Alcohol Pricing Debate Causes Stir

Posted on December 2, 2011

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By Martin Owens

Scotland’s Health Minister and a leading alcohol awareness charity have teamed up to tackle claims by opposition MSPs and trade associations that the bill to introduce a minimum price per unit of alcohol in Scotland will not target the key areas and is “misguided”.  

Amid claims from the Scottish Whiskey Association (SWA) that the SNP’s bill proposing minimum pricing per unit of alcohol is “misguided” and most likely illegal, Scotland’s Deputy First Minister and Cabinet Secretary for Health and Wellbeing, Nicola Sturgeon, has resiliently defended the plan.

She said: “Scotland’s unhealthy relationship with alcohol is one of the most pressing public health challenges facing us as a nation and we need to take action to tackle it. Here we have a second opportunity to add the missing piece in the legislative jigsaw – introducing minimum pricing.”

However, Gavin Hewitt, Chief Executive of the SWA, maintains that the minimum unit pricing bill is not the way forward. “The Scottish Government’s fixation with minimum pricing as the solution to alcohol-related harm is misguided. The impact of recent legislation has not yet been fully felt and many other measures to address alcohol misuse remain untested.”

Hewitt’s claims have received backing from opposition MSPs, namely Labour’s Dr Richard Simpson, a former GP and alcohol abuse psychiatrist. “The minimum unit pricing bill is untested and untried. The closest it has come to being tested is the ‘Social Responsibility Pricing’ scheme in Canada, but even here consumption has risen.”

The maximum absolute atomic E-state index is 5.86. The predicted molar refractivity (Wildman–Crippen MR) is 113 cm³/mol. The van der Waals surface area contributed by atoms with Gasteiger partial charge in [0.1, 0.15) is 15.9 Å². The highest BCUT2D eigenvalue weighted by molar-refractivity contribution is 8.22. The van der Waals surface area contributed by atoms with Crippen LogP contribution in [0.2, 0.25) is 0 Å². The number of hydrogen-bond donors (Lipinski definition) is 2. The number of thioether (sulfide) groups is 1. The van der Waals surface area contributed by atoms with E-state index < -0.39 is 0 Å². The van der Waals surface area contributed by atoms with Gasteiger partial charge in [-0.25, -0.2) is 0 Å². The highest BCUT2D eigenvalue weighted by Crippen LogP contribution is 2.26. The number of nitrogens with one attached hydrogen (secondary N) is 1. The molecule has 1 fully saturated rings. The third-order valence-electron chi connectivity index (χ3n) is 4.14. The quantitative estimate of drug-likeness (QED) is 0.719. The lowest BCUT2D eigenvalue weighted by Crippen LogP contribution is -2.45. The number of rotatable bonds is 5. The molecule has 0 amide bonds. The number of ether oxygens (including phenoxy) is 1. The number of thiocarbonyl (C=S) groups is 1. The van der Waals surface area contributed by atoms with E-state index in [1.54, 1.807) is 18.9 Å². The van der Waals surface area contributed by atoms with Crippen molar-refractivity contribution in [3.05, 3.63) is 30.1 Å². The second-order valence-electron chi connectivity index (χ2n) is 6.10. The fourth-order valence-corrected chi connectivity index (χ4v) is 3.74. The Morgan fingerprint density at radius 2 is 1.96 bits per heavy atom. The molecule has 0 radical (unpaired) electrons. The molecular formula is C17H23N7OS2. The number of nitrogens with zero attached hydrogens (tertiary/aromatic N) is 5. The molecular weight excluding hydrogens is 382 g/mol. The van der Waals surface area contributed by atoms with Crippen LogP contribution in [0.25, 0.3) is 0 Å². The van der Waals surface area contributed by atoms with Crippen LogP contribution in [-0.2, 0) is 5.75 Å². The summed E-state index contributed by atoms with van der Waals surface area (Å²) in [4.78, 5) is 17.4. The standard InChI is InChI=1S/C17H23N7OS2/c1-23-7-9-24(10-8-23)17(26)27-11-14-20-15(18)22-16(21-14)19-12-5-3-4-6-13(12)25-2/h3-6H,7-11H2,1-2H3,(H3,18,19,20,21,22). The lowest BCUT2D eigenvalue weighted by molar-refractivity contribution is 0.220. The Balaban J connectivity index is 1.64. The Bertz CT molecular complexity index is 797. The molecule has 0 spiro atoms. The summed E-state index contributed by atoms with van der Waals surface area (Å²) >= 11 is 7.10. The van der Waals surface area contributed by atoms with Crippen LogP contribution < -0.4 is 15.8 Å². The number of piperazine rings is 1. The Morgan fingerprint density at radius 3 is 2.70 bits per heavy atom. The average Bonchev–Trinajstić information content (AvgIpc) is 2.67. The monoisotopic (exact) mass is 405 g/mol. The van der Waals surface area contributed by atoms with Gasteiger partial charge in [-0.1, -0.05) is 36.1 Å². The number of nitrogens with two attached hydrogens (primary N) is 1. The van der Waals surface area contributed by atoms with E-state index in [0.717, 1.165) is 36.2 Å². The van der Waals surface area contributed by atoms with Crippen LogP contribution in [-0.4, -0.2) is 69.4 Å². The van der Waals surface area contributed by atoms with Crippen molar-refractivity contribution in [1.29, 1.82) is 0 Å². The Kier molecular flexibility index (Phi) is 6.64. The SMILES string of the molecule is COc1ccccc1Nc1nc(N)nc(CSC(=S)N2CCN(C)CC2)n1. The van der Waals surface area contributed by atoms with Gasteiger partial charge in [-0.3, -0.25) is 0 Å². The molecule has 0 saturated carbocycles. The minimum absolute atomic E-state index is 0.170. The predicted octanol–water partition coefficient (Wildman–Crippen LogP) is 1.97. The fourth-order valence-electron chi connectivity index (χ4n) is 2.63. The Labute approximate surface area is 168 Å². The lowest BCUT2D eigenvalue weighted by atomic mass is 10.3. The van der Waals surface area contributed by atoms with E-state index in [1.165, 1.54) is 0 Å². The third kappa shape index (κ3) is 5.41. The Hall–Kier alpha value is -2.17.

Dr Simpson also stated that the bill is ill-advised in regards to dealing with the country’s increasing young binge drinkers: “The Sheffield report, which is what the whole bill is based on, states that they don’t know whether it will have any effect on binge drinking. It has least effect in the 16-24 age groups, with a predicted reduction in consumption of only 0.6%.”

While the SNP’s proposed bill has received widespread criticism, it has also received the backing from alcohol awareness charities.

Alcohol Focus Scotland supports the bill, saying: “Scotland has a distinct problem with alcohol; increased consumption is driving increased alcohol harm. This is exacerbated by plummeting prices and aggressive promotion. A minimum price for a unit of alcohol can help reduce alcohol consumption and harm as part of a wider package of measures, including education and diversion.”

The charity claims that if the bill was passed we would see changes in Scotland’s health and economy from year 1. In the first year, according to Alcohol Focus Scotland, we would see: “50 fewer alcohol related deaths, 1,200 fewer hospital admissions, £52m of savings from harm reduction (health, employment, crime), and 22,900 fewer days from work absence.” Over 10 years we would see “225 fewer deaths per year, 4,200 fewer admissions per year and savings of £721m”.

 Jack Law, Chief Executive of Alcohol Focus Scotland, in its guide to minimum pricing, said: “The introduction of minimum pricing has the potential to show benefits within a very short time – hazardous drinkers, who are on the verge of a serious health problem or even death, can be pulled back from becoming another statistic, if their drinking is reduced.”

 The Scotch Whiskey Association, nevertheless, maintains that the bill would be ineffective. A spokesperson said: “The Scotch Whisky industry agrees that Scotland’s drinking culture has to change. We are working with the Scottish Government to deliver that. Minimum pricing is the wrong policy option. It will not achieve the objective of a more healthy, positive and responsible attitude to alcohol.”

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